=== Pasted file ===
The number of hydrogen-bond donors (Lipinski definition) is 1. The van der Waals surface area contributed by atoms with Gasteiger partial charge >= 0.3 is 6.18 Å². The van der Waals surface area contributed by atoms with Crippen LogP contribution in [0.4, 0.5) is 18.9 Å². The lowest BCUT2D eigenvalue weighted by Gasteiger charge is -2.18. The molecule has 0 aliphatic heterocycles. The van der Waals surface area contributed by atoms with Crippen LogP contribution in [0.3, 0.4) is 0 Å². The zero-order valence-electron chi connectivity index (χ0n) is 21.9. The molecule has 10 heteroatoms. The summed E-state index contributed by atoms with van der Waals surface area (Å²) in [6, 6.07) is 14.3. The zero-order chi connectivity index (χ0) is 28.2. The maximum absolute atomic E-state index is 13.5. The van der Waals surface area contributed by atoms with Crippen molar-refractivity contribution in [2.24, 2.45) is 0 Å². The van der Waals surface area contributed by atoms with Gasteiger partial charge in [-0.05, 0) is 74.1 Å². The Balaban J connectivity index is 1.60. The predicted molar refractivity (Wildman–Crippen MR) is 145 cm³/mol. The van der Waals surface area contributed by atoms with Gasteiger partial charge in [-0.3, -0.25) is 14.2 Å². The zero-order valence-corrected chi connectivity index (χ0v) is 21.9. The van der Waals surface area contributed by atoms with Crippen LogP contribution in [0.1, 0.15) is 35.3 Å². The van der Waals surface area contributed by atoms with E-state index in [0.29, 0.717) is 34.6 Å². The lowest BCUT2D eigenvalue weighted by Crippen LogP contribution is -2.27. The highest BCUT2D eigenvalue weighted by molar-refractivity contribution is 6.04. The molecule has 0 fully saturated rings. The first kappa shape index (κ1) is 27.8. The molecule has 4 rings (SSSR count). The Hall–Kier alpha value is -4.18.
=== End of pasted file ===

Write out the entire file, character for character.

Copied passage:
The number of hydrogen-bond donors (Lipinski definition) is 1. The van der Waals surface area contributed by atoms with Gasteiger partial charge >= 0.3 is 6.18 Å². The van der Waals surface area contributed by atoms with Crippen LogP contribution in [0.4, 0.5) is 18.9 Å². The lowest BCUT2D eigenvalue weighted by Gasteiger charge is -2.18. The molecule has 0 aliphatic heterocycles. The van der Waals surface area contributed by atoms with Crippen LogP contribution in [0.3, 0.4) is 0 Å². The zero-order valence-electron chi connectivity index (χ0n) is 21.9. The molecule has 10 heteroatoms. The summed E-state index contributed by atoms with van der Waals surface area (Å²) in [6, 6.07) is 14.3. The zero-order chi connectivity index (χ0) is 28.2. The maximum absolute atomic E-state index is 13.5. The van der Waals surface area contributed by atoms with Crippen molar-refractivity contribution in [2.24, 2.45) is 0 Å². The van der Waals surface area contributed by atoms with Gasteiger partial charge in [-0.05, 0) is 74.1 Å². The Balaban J connectivity index is 1.60. The predicted molar refractivity (Wildman–Crippen MR) is 145 cm³/mol. The van der Waals surface area contributed by atoms with Gasteiger partial charge in [-0.3, -0.25) is 14.2 Å². The zero-order valence-corrected chi connectivity index (χ0v) is 21.9. The van der Waals surface area contributed by atoms with Crippen LogP contribution in [0.1, 0.15) is 35.3 Å². The van der Waals surface area contributed by atoms with E-state index in [0.29, 0.717) is 34.6 Å². The lowest BCUT2D eigenvalue weighted by Crippen LogP contribution is -2.27. The highest BCUT2D eigenvalue weighted by molar-refractivity contribution is 6.04. The molecule has 0 fully saturated rings. The first kappa shape index (κ1) is 27.8. The molecule has 4 rings (SSSR count). The Hall–Kier alpha value is -4.18.